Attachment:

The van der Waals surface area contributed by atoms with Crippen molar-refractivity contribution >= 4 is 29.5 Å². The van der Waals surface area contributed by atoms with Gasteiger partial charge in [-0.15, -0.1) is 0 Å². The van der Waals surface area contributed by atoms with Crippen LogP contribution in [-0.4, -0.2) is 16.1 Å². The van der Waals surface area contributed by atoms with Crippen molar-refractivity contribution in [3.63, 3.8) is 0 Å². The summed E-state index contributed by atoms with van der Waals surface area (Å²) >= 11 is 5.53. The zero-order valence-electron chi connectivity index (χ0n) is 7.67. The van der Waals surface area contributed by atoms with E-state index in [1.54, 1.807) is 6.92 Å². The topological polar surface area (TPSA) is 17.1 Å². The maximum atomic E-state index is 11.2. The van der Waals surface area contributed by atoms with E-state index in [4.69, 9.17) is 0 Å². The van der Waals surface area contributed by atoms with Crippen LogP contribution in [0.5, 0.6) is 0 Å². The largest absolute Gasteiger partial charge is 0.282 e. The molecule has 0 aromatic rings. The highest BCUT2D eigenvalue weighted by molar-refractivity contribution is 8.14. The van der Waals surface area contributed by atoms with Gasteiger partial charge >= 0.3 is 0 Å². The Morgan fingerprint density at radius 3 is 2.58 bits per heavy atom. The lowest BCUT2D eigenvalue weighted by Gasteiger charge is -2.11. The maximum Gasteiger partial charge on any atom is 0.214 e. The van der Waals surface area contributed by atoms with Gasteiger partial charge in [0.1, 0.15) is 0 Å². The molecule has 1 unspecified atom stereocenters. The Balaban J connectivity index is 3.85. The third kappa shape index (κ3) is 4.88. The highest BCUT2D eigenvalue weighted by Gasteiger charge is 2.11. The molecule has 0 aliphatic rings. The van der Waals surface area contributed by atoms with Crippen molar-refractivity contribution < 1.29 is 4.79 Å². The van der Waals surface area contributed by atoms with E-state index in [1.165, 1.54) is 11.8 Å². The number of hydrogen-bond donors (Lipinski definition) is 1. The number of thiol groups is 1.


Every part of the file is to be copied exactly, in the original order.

The van der Waals surface area contributed by atoms with Crippen molar-refractivity contribution >= 4 is 29.5 Å². The van der Waals surface area contributed by atoms with Gasteiger partial charge in [-0.15, -0.1) is 0 Å². The van der Waals surface area contributed by atoms with Crippen LogP contribution in [-0.4, -0.2) is 16.1 Å². The van der Waals surface area contributed by atoms with Crippen molar-refractivity contribution in [3.63, 3.8) is 0 Å². The summed E-state index contributed by atoms with van der Waals surface area (Å²) >= 11 is 5.53. The zero-order valence-electron chi connectivity index (χ0n) is 7.67. The van der Waals surface area contributed by atoms with E-state index in [1.54, 1.807) is 6.92 Å². The topological polar surface area (TPSA) is 17.1 Å². The maximum atomic E-state index is 11.2. The van der Waals surface area contributed by atoms with E-state index in [4.69, 9.17) is 0 Å². The van der Waals surface area contributed by atoms with Crippen LogP contribution in [0.5, 0.6) is 0 Å². The largest absolute Gasteiger partial charge is 0.282 e. The molecule has 0 aromatic rings. The highest BCUT2D eigenvalue weighted by molar-refractivity contribution is 8.14. The van der Waals surface area contributed by atoms with Gasteiger partial charge >= 0.3 is 0 Å². The Morgan fingerprint density at radius 3 is 2.58 bits per heavy atom. The lowest BCUT2D eigenvalue weighted by Gasteiger charge is -2.11. The maximum Gasteiger partial charge on any atom is 0.214 e. The van der Waals surface area contributed by atoms with Gasteiger partial charge in [0.1, 0.15) is 0 Å². The molecule has 1 unspecified atom stereocenters. The Balaban J connectivity index is 3.85. The third kappa shape index (κ3) is 4.88. The highest BCUT2D eigenvalue weighted by Gasteiger charge is 2.11. The molecule has 0 aliphatic rings. The van der Waals surface area contributed by atoms with Crippen molar-refractivity contribution < 1.29 is 4.79 Å². The van der Waals surface area contributed by atoms with E-state index in [1.165, 1.54) is 11.8 Å². The number of hydrogen-bond donors (Lipinski definition) is 1. The number of thiol groups is 1.